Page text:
Now on the phone you can never tell whether someone is from EDF or not, but hey...

I recounted the above, and she said, "No, this time EDF pays for it. We'll make an appointment and someone will call in about 20 minutes to confirm it."

Twenty minutes later, someone calls. I recounted the above. The person said, "well what we're proposing is the same thing, a loan over twenty years. Shall we cancel the appointment?"

We cancelled the appointment.

Wednesday, November 19, 2014

Tri chynnig i Gymro (three tries for a Welshman = third time lucky)

Well what a palaver!

Bougie-wougie-telecom, the people with whom we have our internet and with whom Patricia and I have our mobile phones, wrote to me a while back announcing BIG NEW THINGS for which existing customers would be eligible.

Further details emerged.

Firstly new tariffs - for the same price as what I pays now my mobile phone would work in the UK - internet too. This seemed very interesting to me, especially since every time I go to the UK I buy a £15 top up from Three to get mobile phone cover while in the UK.

Then a new kind of ADSL and TV box coming out in January, the MiamiBox, which will have most wondrous properties.

Well the tariffs came into force on 17th November, so on 17th November I went online and looked. Sure enough, there was the new tariff. It looked fine. I clicked on the place where it said "Change for this". The reply was "We can't change your tariff online. You have to go to a shop."

Well today I was in town and heading for a shopping centre where there is a Bougie-wougie-telecom shop. I went in. I took the little number. I waited. A guy said, "Monsieur?"

"You have new tariffs, I'd like to think about changing tariff."
"OK, let's look. Ah no, you can't because you are still in minimum contract."
"Really?"
"Yes."
"Honest?"
"Yes."

On the bus home I pondered. But that letter said existing customers were eligible. And I'm an existing customer. I don't remember it saying you had to be out of minimum contract. I'll have to look for that letter. (We got three or four copies, so I was pretty sure I could find it.)

Then I thought, but my phone shows me everything I need to know, too. What if I look on my phone?
I looked. My phone said, "Would you like to change to this contract that will work in the UK?"
I clicked on OK. It said."OK. Done that."

Oh well. Tri chynnig i Gymro!

Tuesday, November 18, 2014

Wow! I wasn't sure it would be possible, but

it's Pat's birthday on Friday and I just booked us in for lunch in a little restaurent that was recently judged the best restaurant in France!
Can you believe it!
Peter Mayle, eat your heart out!
By the way, don't tell her.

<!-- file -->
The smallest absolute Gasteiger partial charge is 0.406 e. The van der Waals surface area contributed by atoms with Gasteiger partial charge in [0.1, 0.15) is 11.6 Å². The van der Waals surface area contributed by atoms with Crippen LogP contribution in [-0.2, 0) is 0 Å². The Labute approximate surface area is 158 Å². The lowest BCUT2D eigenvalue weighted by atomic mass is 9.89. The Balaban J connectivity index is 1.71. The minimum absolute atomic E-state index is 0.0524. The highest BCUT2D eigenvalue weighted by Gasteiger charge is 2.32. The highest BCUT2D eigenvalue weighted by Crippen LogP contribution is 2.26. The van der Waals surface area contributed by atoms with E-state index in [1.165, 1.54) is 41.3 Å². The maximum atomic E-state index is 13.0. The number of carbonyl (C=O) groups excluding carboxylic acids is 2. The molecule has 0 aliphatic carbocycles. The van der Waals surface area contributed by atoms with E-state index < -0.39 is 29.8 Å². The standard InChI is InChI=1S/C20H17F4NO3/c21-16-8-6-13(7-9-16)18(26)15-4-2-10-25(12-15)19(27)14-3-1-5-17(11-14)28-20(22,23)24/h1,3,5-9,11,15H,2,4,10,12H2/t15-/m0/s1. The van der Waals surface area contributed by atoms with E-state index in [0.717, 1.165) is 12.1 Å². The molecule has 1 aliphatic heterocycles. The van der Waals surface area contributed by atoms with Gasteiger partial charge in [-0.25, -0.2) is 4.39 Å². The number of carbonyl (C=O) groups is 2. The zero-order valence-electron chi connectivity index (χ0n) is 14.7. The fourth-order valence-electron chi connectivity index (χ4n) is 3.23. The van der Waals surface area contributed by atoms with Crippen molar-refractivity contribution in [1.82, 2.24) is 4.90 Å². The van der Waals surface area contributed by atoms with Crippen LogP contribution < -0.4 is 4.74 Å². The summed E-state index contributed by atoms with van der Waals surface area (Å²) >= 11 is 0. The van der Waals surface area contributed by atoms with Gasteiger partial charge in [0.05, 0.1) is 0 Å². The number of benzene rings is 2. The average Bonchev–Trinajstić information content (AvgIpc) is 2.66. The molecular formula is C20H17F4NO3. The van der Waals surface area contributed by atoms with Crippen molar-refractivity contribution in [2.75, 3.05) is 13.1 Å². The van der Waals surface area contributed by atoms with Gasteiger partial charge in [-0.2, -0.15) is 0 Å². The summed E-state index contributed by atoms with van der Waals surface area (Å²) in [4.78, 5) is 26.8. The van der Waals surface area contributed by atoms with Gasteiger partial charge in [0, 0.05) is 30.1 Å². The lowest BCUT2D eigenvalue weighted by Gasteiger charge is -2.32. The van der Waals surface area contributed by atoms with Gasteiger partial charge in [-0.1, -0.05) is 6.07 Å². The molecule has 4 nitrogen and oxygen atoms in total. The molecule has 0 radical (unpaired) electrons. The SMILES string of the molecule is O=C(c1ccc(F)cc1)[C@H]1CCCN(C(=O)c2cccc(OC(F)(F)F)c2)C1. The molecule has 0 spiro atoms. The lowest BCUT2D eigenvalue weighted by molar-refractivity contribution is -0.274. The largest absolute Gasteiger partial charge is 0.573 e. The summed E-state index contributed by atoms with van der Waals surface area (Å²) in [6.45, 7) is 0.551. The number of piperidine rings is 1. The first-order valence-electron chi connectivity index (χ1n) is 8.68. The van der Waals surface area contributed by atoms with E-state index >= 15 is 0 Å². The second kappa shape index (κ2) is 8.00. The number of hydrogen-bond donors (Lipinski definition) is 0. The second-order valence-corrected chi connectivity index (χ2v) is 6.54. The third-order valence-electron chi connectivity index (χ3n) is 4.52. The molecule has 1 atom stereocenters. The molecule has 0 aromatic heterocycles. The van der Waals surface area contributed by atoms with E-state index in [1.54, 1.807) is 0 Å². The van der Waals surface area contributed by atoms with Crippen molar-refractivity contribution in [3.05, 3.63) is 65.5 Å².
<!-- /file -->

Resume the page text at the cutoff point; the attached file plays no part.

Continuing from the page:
Monday, November 17, 2014

Escape!

It has RAINED and RAINED and RAINED here - Saturday night it rained so hard that it was not easy to sleep, so after a lively Sunday I was very tired indeed.

So today after doing the week's tweets (for BordeauxChurch on twitter and Facebook page) we had an early lunch and headed off to Ikea!

Ikea is on the other side of Bordeaux so to get there we took bus 4 right to the end, then bus 32. It deposited us just outside Auchan Lac and we weaved our way to the recently enlarged Ikea.

We had a nice time discussing sofas and chairs and eyeing up shelves. Then off for our free cup of coffee, because we have an Ikea Family Card. Afterwards some replacement bowls and odds and ends, including a brolly for €2.50. Then walk to the tram stop at the end of line C in the middle of the new Ginko Eco-quartier, then change in the Chartrons to bus 4 once more.

A nice escape!




So he left us a...

a cake. A brioche, to be precise.

Who? Constant, a chap who lives on the street in Bordeaux. He's an old-fashioned homeless guy, he looks and dresses like a tramp and he wanders the streets of Bordeaux.

We've met him in Cenon, where he accepts a cup of coffee, but drinks it outside the building. He has come in, but not often.

And the first time we met at Dan he came past and was very upset by our presence. "It's a restaurant, not a church", he yelled. But he soon got used to us.

The other week he yelled again, the Sunday that Pat and I were in Nice. Was he upset by a voice he didn't recognise?

Sometimes we try to give him food, but he always refuses it. At Cenon a coffee. At Dan we don't have coffee, so we have nothing to give him. He likes to exchange some treasure: a glass, a spoon, a metal rod, anything he finds. But we're not in our own place so it ain't easy to swap with him.

Anyway, this Sunday, during a moment when I couldn't really be interrupted, the door opened and his hand came in. There's a hook near the door where he hangs his treasure for exchange, but this time he left a bag and went.

We looked inside. It was a brioche! Nice, too, apparently!